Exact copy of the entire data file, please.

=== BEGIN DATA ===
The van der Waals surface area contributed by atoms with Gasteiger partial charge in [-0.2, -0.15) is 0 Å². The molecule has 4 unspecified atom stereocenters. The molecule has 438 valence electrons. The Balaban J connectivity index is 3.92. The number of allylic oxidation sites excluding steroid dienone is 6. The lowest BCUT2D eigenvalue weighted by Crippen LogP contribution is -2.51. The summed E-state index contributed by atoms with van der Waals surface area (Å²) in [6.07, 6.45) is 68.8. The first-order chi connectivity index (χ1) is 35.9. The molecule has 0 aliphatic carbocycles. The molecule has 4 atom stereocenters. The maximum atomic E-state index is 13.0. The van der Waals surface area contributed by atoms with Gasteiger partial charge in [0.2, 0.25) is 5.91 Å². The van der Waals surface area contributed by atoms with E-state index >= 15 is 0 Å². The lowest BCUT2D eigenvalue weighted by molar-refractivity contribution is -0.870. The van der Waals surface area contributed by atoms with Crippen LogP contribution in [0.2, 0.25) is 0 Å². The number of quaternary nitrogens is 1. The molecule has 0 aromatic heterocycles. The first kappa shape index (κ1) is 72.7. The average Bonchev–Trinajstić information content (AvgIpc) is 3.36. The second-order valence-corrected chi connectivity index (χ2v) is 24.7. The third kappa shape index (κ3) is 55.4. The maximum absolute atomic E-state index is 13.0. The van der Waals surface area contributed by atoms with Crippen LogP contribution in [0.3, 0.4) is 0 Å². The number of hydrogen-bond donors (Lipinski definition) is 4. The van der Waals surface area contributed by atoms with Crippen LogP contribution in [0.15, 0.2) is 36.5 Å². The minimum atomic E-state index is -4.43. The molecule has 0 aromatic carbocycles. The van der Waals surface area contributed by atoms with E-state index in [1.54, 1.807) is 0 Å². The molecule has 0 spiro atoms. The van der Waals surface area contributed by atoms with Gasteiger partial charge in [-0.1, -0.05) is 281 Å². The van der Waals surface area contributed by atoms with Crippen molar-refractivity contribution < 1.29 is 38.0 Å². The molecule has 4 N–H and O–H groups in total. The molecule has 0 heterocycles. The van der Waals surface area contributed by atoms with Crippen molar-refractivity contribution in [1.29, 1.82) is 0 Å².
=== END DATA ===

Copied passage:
The van der Waals surface area contributed by atoms with Gasteiger partial charge in [-0.2, -0.15) is 0 Å². The molecule has 4 unspecified atom stereocenters. The molecule has 438 valence electrons. The Balaban J connectivity index is 3.92. The number of allylic oxidation sites excluding steroid dienone is 6. The lowest BCUT2D eigenvalue weighted by Crippen LogP contribution is -2.51. The summed E-state index contributed by atoms with van der Waals surface area (Å²) in [6.07, 6.45) is 68.8. The first-order chi connectivity index (χ1) is 35.9. The molecule has 0 aliphatic carbocycles. The molecule has 4 atom stereocenters. The maximum atomic E-state index is 13.0. The van der Waals surface area contributed by atoms with Gasteiger partial charge in [0.2, 0.25) is 5.91 Å². The van der Waals surface area contributed by atoms with E-state index >= 15 is 0 Å². The lowest BCUT2D eigenvalue weighted by molar-refractivity contribution is -0.870. The van der Waals surface area contributed by atoms with Crippen LogP contribution in [0.2, 0.25) is 0 Å². The number of quaternary nitrogens is 1. The molecule has 0 aromatic heterocycles. The first kappa shape index (κ1) is 72.7. The average Bonchev–Trinajstić information content (AvgIpc) is 3.36. The second-order valence-corrected chi connectivity index (χ2v) is 24.7. The third kappa shape index (κ3) is 55.4. The maximum absolute atomic E-state index is 13.0. The van der Waals surface area contributed by atoms with Crippen LogP contribution in [0.3, 0.4) is 0 Å². The number of hydrogen-bond donors (Lipinski definition) is 4. The van der Waals surface area contributed by atoms with Crippen LogP contribution in [0.15, 0.2) is 36.5 Å². The minimum atomic E-state index is -4.43. The molecule has 0 aromatic carbocycles. The van der Waals surface area contributed by atoms with E-state index in [1.54, 1.807) is 0 Å². The molecule has 0 spiro atoms. The van der Waals surface area contributed by atoms with Gasteiger partial charge in [-0.1, -0.05) is 281 Å². The van der Waals surface area contributed by atoms with Crippen molar-refractivity contribution < 1.29 is 38.0 Å². The molecule has 4 N–H and O–H groups in total. The molecule has 0 heterocycles. The van der Waals surface area contributed by atoms with Crippen molar-refractivity contribution in [1.29, 1.82) is 0 Å².